Conclusiones: encontramos lesiones polipoideas en el 4,2% de las EDA. La histología relevante más frecuente fueron pólipos hiperplásicos (50,9%), de glándulas fúndicas (7,4%), adenomas (3%) y adenocarcinomas (1,9%).

Palabras clave: Pólipos. Mucosa gástrica. Inhibidores de la bomba de protones.



The incidental finding of gastric polyps during the course of a routine endoscopy is an increasingly common fact (1). It has been estimated that these types of polyps appear in 0.33-6.35% of esophagogastroduodenoscopies (EGDs) (2).

Gastric polyps classification is based on its histological features, and based on that, we can differentiate two important groups: neoplastic and benign polyps. The second group is the most common (3), and among them we may find several subtypes such as hyperplastic or fundic glands polyps. The prevalence of each of these subgroups widely varies depending on the population studied.

There are no specific symptoms related to the presence of gastric polyps. Although more frequently they are asymptomatic, sometimes they may present with gastrointestinal bleeding, anemia or delayed gastric emptying (4).

Gastric polyps may occur in a number of congenital syndromes such as familial adenomatous polyposis, juvenile polyposis or Peutz-Jeghers syndrome, but more often we find them sporadically, constituting an incidental finding.

The aim of our study was to describe the endoscopic and histological features of gastric polyps found in our patient-population. The secondary aim of the study was to assess the relationship between the use of proton pump inhibitors (PPIs) and the presence of fundic glands polyps on EGDs.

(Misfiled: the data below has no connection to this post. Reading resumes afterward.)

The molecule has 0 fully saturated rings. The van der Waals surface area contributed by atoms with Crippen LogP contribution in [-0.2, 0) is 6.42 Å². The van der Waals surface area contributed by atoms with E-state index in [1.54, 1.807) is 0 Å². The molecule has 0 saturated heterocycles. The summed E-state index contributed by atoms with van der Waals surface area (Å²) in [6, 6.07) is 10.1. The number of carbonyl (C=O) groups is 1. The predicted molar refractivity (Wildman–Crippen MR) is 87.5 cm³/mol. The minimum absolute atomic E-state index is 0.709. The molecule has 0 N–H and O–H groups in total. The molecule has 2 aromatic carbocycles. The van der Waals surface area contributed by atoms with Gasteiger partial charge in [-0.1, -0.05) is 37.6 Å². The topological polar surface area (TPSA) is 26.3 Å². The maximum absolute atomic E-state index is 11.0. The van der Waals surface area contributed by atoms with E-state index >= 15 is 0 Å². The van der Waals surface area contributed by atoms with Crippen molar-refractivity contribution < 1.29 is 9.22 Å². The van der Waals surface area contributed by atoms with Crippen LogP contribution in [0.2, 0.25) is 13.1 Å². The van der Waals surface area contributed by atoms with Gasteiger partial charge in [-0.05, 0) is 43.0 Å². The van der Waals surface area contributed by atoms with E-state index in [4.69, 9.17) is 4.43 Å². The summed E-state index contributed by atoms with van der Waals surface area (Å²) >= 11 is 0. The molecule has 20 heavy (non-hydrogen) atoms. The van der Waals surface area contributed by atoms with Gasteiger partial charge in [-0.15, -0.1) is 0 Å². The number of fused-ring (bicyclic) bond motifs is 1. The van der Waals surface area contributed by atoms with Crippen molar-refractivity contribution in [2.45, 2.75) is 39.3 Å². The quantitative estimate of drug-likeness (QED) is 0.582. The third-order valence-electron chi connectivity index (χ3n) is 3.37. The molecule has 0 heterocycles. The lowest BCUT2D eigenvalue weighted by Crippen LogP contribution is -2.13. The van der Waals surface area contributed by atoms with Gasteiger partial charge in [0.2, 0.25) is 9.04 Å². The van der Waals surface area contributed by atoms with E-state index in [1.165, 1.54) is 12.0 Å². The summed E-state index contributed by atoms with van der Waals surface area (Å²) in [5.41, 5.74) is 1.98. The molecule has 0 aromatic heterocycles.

Patients and methods

This study was designed as a retrospective analysis of upper gastrointestinal endoscopies (EGDs) performed at Ramón y Cajal Hospital, Madrid, between January 1 and December 31, 2009. For this purpose, all endoscopy reports of explorations carried out during this period of time were reviewed. We included both scheduled endoscopies and emergency procedures. We only excluded from analysis those patients who had been previously included in the study.

Data were obtained from endoscopy reports, electronic medical records (contained on "CAJAL computer database") and, in some cases, by telephone interview. The following information was collected: age, sex, number of gastric polyps found, morphology, size and location. Polyp size was estimated by comparing with the size of biopsy forceps in those polyps that were just biopsied or according to the size reported on the pathologist's report after endoscopic polypectomy. Histologic features, presence of associated chronic gastritis and infection by H. pylori were collected from pathology reports consulted in electronic medical records. The prior use of PPI was established through medical records and, in some cases, where this information was not clearly stated, telephone interviews were conducted. We defined prior use of PPI when it was prescribed for more than 3 months. The protocol was approved by the Clinical Research Ethics Committee (CREC) of our Hospital.

Statistical analysis was performed with the SPSS program (version 15.0). Continuous variables were described using mean and standard deviation (SD), discrete ones using percentages. The significance of possible associations between discrete variables was evaluated by c2 test of Pearson.



Six thousand three hundred and seven endoscopies were analyzed, identifying 269 images suggestive of polyps (4.2%).

Sixty-one percent of polyps were found in women, and the remaining 39% in men. Mean age was 64.93 years (SD: ±15.23).

Regarding the number of polyps found in each patient, 186 cases (69.1%) presented a single polyp, 15.3% of patients, presented 2-4 polyps, 4.1% had 5 to 10 polyps and 11.5 %, had more than 10 polyps.

Most polyps were sessile (90.8%), and only 9.2% were pedunculated. A total of 34.8% were located in the antrum, 39.3% in the body and 25.9% in the fundus of the stomach. Regarding size, it was estimated a size < 3 mm in 108 lesions (37.2%), and larger than 10 mm in 52 (17.9%). The rest, 26.9% and 17.9% were described with an approximate size of 3-5 and 5-10 mm, respectively (Table I).